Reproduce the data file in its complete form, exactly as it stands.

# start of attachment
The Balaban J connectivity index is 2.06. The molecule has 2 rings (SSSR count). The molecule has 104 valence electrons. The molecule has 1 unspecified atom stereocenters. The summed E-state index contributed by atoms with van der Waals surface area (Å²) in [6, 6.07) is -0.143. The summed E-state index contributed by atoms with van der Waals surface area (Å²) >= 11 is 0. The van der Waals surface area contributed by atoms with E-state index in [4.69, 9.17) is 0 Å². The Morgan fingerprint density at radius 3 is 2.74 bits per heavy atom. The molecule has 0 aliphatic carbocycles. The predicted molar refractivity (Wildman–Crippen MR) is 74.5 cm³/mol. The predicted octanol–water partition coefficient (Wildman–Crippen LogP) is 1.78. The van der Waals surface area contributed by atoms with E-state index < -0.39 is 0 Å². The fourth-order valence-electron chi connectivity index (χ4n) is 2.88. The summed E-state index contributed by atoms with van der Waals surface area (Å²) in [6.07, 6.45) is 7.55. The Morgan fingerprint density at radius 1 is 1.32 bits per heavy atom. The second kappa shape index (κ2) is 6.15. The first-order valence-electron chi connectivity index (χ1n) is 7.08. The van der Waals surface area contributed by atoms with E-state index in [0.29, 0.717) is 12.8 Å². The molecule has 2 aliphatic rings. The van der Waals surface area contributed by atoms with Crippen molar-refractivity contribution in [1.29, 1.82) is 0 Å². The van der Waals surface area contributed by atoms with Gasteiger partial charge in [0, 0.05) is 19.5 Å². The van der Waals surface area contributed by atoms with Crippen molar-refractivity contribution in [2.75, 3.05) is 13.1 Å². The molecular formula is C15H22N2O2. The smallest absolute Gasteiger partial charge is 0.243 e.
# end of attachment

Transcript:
The Balaban J connectivity index is 2.06. The molecule has 2 rings (SSSR count). The molecule has 104 valence electrons. The molecule has 1 unspecified atom stereocenters. The summed E-state index contributed by atoms with van der Waals surface area (Å²) in [6, 6.07) is -0.143. The summed E-state index contributed by atoms with van der Waals surface area (Å²) >= 11 is 0. The van der Waals surface area contributed by atoms with E-state index in [4.69, 9.17) is 0 Å². The Morgan fingerprint density at radius 3 is 2.74 bits per heavy atom. The molecule has 0 aliphatic carbocycles. The predicted molar refractivity (Wildman–Crippen MR) is 74.5 cm³/mol. The predicted octanol–water partition coefficient (Wildman–Crippen LogP) is 1.78. The van der Waals surface area contributed by atoms with E-state index < -0.39 is 0 Å². The fourth-order valence-electron chi connectivity index (χ4n) is 2.88. The summed E-state index contributed by atoms with van der Waals surface area (Å²) in [6.07, 6.45) is 7.55. The Morgan fingerprint density at radius 1 is 1.32 bits per heavy atom. The second kappa shape index (κ2) is 6.15. The first-order valence-electron chi connectivity index (χ1n) is 7.08. The van der Waals surface area contributed by atoms with E-state index in [0.29, 0.717) is 12.8 Å². The molecule has 2 aliphatic rings. The van der Waals surface area contributed by atoms with Crippen molar-refractivity contribution in [1.29, 1.82) is 0 Å². The van der Waals surface area contributed by atoms with Gasteiger partial charge in [0, 0.05) is 19.5 Å². The van der Waals surface area contributed by atoms with Crippen molar-refractivity contribution in [2.75, 3.05) is 13.1 Å². The molecular formula is C15H22N2O2. The smallest absolute Gasteiger partial charge is 0.243 e.